Jo Ostgarden

10 Tunes for Your Road Trip to Trailhead Playlist

Tent: ✔   Sleeping bag: ✔   Food: ✔   Extra Water: ✔   Boots: ✔   GPS: ✔   Headphones: ✔

Now, all you need is some road music to keep you grooving on your way out to the trailhead.

As you’re putting together your playlist, the best approach is a mix of happy music (think Pharrell) and restorative music (OK, not quite George Winston but something contemplative for those long, lonesome stretches), something old and new, and, of course, something to sing-along with (and no, no not Ride the Pony) when you’ve got the windows down and need to release all that pent up energy, but not quite give it away.

Here’s 10 road-tripping songs, to add to your play list and get you closer to your destination:

Around the World—Daft Punk
This fun zone-out tune with its addictive punchy syntho beat will get you out of the driveway and onto the freeway at the crack of dawn.

Born to be Wild—Steppenwolf
Getcha moto running…head out on the highway. Often described as the first heavy metal song, or as AllMusic’s Hal Horowitz described as “a roaring anthem of turbo-charged riff rock.” Yep, it’s the unparalleled tribute to road tripping.

Seasons (Waiting on You)—Future Islands
This song’s synthetic pop band beat will carry you far down any road.

Long Days Hot Nights—Sirens of Lesbos
Deep, transitive vocals with a soulful undertone, on top disco-ish piano chords, emotional strings, and a haunting bassline from a band with a sound well steeped in the deep house / electronic music scene. This song will carry you well down on long lonely roads to your trailhead.

Put aside the crazy tripping lyrics and you get an easy grooving drive song with an aspirational hip hop beat.

I and Love and You—The Avett Brothers
This band defies labels but if you require a distillation, their sound is somewhere in the spectrum of country, folk, folk-rock, alternative-country, American roots, roots-rock or indie. The simply perfect roadworthy lyrics will not only have you singing along but feeling along. To whit: “Load the car and write the note; Grab your bags and grab your coat; Tell the ones that need to know; We are headed north.”

Sun Medallion—King Tuff
This kaleidoscopic stoner tune is best described by music critic Eric Goldberg as “a lost 60s garage pop gem based around an acoustic guitar,” extremely catchy and melodic.

Your Love Will Blow Me Away When My Heart Aches—Son Little
This soulful anthem to unrequited love and lost direction will “blow you away.” It’ll make you feel like a runaway on the road to redemption.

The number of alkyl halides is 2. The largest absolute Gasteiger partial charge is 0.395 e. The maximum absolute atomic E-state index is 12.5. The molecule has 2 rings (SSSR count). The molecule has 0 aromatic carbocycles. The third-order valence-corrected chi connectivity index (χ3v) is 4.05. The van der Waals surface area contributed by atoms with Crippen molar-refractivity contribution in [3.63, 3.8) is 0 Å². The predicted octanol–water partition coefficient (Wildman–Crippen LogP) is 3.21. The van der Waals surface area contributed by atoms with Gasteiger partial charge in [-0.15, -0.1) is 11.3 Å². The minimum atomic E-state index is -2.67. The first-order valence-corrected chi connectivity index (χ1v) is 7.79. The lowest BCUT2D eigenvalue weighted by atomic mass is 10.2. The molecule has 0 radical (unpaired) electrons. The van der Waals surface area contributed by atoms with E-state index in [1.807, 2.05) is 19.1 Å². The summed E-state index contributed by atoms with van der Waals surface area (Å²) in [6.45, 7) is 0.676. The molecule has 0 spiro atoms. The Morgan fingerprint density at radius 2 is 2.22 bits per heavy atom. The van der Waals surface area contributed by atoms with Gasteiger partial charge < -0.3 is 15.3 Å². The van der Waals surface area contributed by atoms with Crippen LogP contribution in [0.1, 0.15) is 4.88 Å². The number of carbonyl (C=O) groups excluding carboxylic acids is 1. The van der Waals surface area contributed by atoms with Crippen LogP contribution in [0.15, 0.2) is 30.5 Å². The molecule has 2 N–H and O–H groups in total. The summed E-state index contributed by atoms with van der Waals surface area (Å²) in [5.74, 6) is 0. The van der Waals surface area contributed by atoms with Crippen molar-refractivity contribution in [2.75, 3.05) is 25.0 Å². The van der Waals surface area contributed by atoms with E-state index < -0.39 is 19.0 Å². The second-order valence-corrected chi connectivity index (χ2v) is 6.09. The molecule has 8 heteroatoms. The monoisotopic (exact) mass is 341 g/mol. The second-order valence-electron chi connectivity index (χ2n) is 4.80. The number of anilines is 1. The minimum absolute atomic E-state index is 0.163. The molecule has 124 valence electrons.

Back in the Saddle—Aerosmith
An irresistible open road tune that will inspire you to throw down the proverbial hardtop and put the pedal to the tarmac.

6 Tips to Make Your Holiday Travel a Little Less Crazy Town

You rush though traffic to get to the airport, but end up stuck on an arterial route because of an accident. That cleared, you finally arrive only to find a long line at the counter even though you already have your boarding pass downloaded on your phone (they still want you to go to the counter to check your bag).

Then you rush to the TSA line and stand some more. Finally, you make it to the gate corridor on the other side of TSA only to look at the digital “Departures” board and learn that your flight is delayed, for six hours.

Yeah, that was a nightmare.

If the logistics of your holiday travel plans are making you crazy town and you haven’t even left the house yet, take a deep breath and add these to your packing list:

Noise canceling headphones
Canceled flights, prolonged layovers in the airport or on the tarmac can be made a lot more tolerable with Outdoor Tech’s Privates Wireless Headphones. The 40mm drivers deliver clear mids and solid bass, and you get 10 hours of playtime. The lightweight, flexible, foldable design is paired with swivel earpads for easy fit, all-day (or night) wear and easy portability. A 3.5mm auxiliary jack lets you use them in situations where Bluetooth connectivity isn’t available (including on an airplane or with a non-Bluetooth device).

Portable power bank external charger
Again, whether you’re stuck on the plane, tarmac or in an airport lounge, you won’t have to fret about the lack of access to a charge port or worry about waiting in line for a one if you pack along the Kodiak 6000mAh Portable Power Bank. Weighing a mere 9.4 ounces, it not only boasts a monster 6000 milliamp battery capacity that can charge a GoPro 6X, a Galaxy 3X and the iPhone, but is also certified IP67 shock- and water-proof—thanks to its heavy duty rugged silicone shell. Plus, its battery level fuel gauge indicator lets you know when the juice is running low.

Therapeutic eye mask
Gone are the days when air travel was actually fun. Today, it’s synonymous with stress. Block all that busy inflight chatter and intercom updates with your headphones, then thwart intruding light with an eye mask. An inexpensive solution to grabbing some shuteye inflight or while waiting for the next leg of your flight, the soft sided eye masks lockout light but are also designed to follow the contours of your eyes so they don’t inflict pressure on eyelashes or eyelids.

A Minimalist Packing Strategy
The key to breezing through the airport check-in and TSA, while avoiding baggage claim on arrival is a carry-on organized with packing cubes.

Portable UV Germ & Bacteria Sanitizer
One of the downsides of holiday and winter travel is exposure to colds and flus that easily circulate on airplanes and in airports. Protect yourself with a handy little wand that quickly sanitizing airplane or gate seats, steering wheels in your rental car, or the mattress and remote in your hotel room. Death comes to viruses, bedbugs, dust mites and bacteria via ultraviolet light. The lightweight, battery-operated KIKAR sanitizing wand must be held about one half inch to two inches away from the surface and every area of a surface needs to be exposed for at least 10-78 seconds (depending upon the pathogen). But studies show it works.